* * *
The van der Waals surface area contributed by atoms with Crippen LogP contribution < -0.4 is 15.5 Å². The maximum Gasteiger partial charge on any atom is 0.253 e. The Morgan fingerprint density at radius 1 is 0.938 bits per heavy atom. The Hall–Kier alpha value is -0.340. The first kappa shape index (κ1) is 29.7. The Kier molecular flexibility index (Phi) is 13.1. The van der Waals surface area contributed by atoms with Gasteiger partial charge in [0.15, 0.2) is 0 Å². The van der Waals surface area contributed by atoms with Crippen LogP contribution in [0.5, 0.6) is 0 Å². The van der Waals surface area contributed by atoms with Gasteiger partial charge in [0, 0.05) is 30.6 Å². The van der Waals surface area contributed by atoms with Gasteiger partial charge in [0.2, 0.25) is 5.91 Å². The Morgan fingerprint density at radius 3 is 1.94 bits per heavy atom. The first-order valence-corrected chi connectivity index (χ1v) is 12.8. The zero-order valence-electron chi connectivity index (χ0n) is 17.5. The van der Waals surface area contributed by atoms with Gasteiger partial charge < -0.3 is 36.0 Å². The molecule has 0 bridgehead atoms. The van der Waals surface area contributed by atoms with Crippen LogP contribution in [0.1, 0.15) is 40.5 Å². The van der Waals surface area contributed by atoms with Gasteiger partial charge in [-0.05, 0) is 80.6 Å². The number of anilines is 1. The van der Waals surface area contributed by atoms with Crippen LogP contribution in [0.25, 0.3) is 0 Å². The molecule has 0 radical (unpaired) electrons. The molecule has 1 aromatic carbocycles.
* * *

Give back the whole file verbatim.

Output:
The van der Waals surface area contributed by atoms with Crippen LogP contribution < -0.4 is 15.5 Å². The maximum Gasteiger partial charge on any atom is 0.253 e. The Morgan fingerprint density at radius 1 is 0.938 bits per heavy atom. The Hall–Kier alpha value is -0.340. The first kappa shape index (κ1) is 29.7. The Kier molecular flexibility index (Phi) is 13.1. The van der Waals surface area contributed by atoms with Gasteiger partial charge in [0.15, 0.2) is 0 Å². The van der Waals surface area contributed by atoms with Crippen LogP contribution in [0.5, 0.6) is 0 Å². The van der Waals surface area contributed by atoms with Gasteiger partial charge in [0, 0.05) is 30.6 Å². The van der Waals surface area contributed by atoms with Gasteiger partial charge in [0.2, 0.25) is 5.91 Å². The Morgan fingerprint density at radius 3 is 1.94 bits per heavy atom. The first-order valence-corrected chi connectivity index (χ1v) is 12.8. The zero-order valence-electron chi connectivity index (χ0n) is 17.5. The van der Waals surface area contributed by atoms with Gasteiger partial charge < -0.3 is 36.0 Å². The molecule has 0 bridgehead atoms. The van der Waals surface area contributed by atoms with Crippen LogP contribution in [0.1, 0.15) is 40.5 Å². The van der Waals surface area contributed by atoms with Gasteiger partial charge in [-0.05, 0) is 80.6 Å². The number of anilines is 1. The van der Waals surface area contributed by atoms with Crippen LogP contribution in [0.25, 0.3) is 0 Å². The molecule has 0 radical (unpaired) electrons. The molecule has 1 aromatic carbocycles.